Review: Escape from Iran: The Re-enslavement of Women and the Death of Modern Music
Author: T.Mike Walker
Publisher: Outskirts Press
T.Mike Walker sets Escape from Iran: The Re-enslavement of Women and the Death of Modern Music in Iran during the time of the Ayatollah Khomeini's Islamic revolution.
A young American music student, Ara Vartan, who is of Christian Armenian heritage, journeys from his home in California to pursue further studies in Persian music in Iran. While in hiding for six months in Kul, a small mountain village in Iran, Ara is awakened by his roommate Khorso, who is a member of the Baha'it religion, tells him they must immediately flee as the Kurds have seized control of the village and are requesting independence from the Central Government in Tehran.
Along with his other personal items, Ara packs a finely crafted Persian santir (a stringed instrument of trapezoidal shape played with light hammers held in the hands) and sets off for Sanandaj with Khorso. The instrument was given to him by his beloved music teacher as a gift for his fellow countrymen exiled in America, and when he plays it for them they will hear their country sing again through Ara.
In Sanandaj Ara and Khorso purchase the last bus tickets on a crowded overnight bus to Isfahan and during the night they are subjected to searches by para-military groups but are lucky up to now to still be alive. Ara is also traveling as an illegal alien as the date stamped on his student visa expired six months ago. In Isfahan the two friends separate, Ara takes a bus to Tehran, where he plans to reach the American consulate, and Khorso to his home town, Shiraz promising each other that one day they would meet again in Berkeley, California.
While on the bus to Tehran, Ara meets a beautiful Iranian woman, Kereshmae Nasraddin, who has recently lost her husband and who turns out to be an activist for women's rights who feels betrayed by the Mullahs. Bitterly she tells Ara that women's rights have been thrown back one hundred years. She is determined to organize, educate and demonstrate, which might cost her own life as well as her supporters. Ara is also petrified that if he were to be caught and questioned they would never believe his story that he is a music student and he would falsely be accused of being an American spy.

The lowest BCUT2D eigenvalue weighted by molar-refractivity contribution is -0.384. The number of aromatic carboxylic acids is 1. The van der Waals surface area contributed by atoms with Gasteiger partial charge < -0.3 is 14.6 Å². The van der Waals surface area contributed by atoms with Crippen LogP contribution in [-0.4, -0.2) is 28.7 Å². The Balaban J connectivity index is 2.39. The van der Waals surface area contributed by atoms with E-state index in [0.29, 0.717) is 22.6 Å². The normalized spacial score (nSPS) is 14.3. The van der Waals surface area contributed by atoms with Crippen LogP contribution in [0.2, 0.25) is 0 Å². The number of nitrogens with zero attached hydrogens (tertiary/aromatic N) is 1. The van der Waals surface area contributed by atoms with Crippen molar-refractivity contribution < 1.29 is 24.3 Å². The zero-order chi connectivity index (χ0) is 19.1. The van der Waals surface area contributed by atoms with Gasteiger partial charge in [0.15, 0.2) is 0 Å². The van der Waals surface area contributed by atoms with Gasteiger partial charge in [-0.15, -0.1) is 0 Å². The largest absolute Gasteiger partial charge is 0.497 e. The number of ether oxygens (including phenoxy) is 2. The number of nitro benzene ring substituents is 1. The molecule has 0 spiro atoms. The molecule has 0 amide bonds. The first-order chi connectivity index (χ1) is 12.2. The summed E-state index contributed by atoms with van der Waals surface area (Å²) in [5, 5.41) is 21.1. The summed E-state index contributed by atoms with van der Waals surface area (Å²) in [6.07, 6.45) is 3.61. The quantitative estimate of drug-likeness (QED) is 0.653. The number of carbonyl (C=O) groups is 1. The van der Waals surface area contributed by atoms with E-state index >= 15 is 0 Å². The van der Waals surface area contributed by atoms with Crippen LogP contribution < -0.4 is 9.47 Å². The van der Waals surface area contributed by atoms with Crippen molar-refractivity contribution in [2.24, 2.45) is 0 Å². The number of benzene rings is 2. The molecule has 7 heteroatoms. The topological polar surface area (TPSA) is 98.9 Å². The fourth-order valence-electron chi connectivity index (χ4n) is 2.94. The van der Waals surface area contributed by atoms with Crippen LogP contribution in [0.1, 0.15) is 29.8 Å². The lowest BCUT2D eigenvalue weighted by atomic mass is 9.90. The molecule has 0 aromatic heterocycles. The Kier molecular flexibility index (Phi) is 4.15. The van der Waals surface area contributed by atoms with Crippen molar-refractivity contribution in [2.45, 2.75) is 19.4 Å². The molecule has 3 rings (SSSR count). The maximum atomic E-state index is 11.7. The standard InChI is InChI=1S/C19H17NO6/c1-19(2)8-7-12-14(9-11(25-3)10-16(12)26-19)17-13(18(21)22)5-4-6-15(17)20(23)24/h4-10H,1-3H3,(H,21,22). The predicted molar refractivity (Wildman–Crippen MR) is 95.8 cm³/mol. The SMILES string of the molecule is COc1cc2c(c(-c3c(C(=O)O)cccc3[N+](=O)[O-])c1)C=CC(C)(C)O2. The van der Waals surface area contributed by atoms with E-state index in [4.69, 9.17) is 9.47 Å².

Unfortunately, the couple are unable to reach Tehran before curfew and their worst nightmares transpire, when they are questioned and captured by the Pasdaran (the army of the Guardians of the Islamic Revolution). To save their lives, the couple pretend to be husband and wife,which, as we continue the read does come about but not without a mixed bag of difficult dilemmas, conflicts and complex choices that the couple are forced to face.
Fortunately for Ara, he is saved from certain death when an old Iranian friend of his from his days at Berkeley, Dr. Mostafa Bazaari, shows up. Apparently, Ara was Mostafa's personal secretary in Lebanon and helped him edit a book he co-authored. As it turns out, Mostafa holds an important position as Deputy Prime Minister for Revolutionary Affairs, and although in the meantime, he is able to protect Ara, he advises him to forget about Kereshmae, whom he knows to be an activist fighting against the Mullah's rule.
Ara refuses to heed his friend's advice and continues with his passionate relationship with Kereshmae and even enters into a legal marriage with her. When Kereshmae finds out that Mostafa is Ara's friend, she is horrified telling Ara that he was the one who killed many leaders of her cousin's political party.
Ara does not believe Kereshmae and still maintains his faith in his friend, and to show his loyalty to him agrees to accompany him in his negotiations with the Sunni Kurds in Western Iran. It is here where a fierce battle ensues and Ara saves Mostafa from certain death while at the same time he suffers severe body injuries.
As the yarn continues, it seems as if Ara's life consists of always running from one conflict to another trying to save his life. He questions himself if he learned anything in his life that would help him in the next life, if he actually did believe in life after death.
Without doubt, the novel is a mesmerizing read where we have two principal characters that leap off the page and sit at your table describing messy complications involving a Christian American caught up in a revolution that does not concern him and an Iranian woman who feels betrayed by those who claim to have been fighting for a better life. And for the most part Walker manages to keep the couple's ultimate fate ambiguous as he continually places them in a web of interlacing events where, as they confess to each other, they are “tuned to different scales.”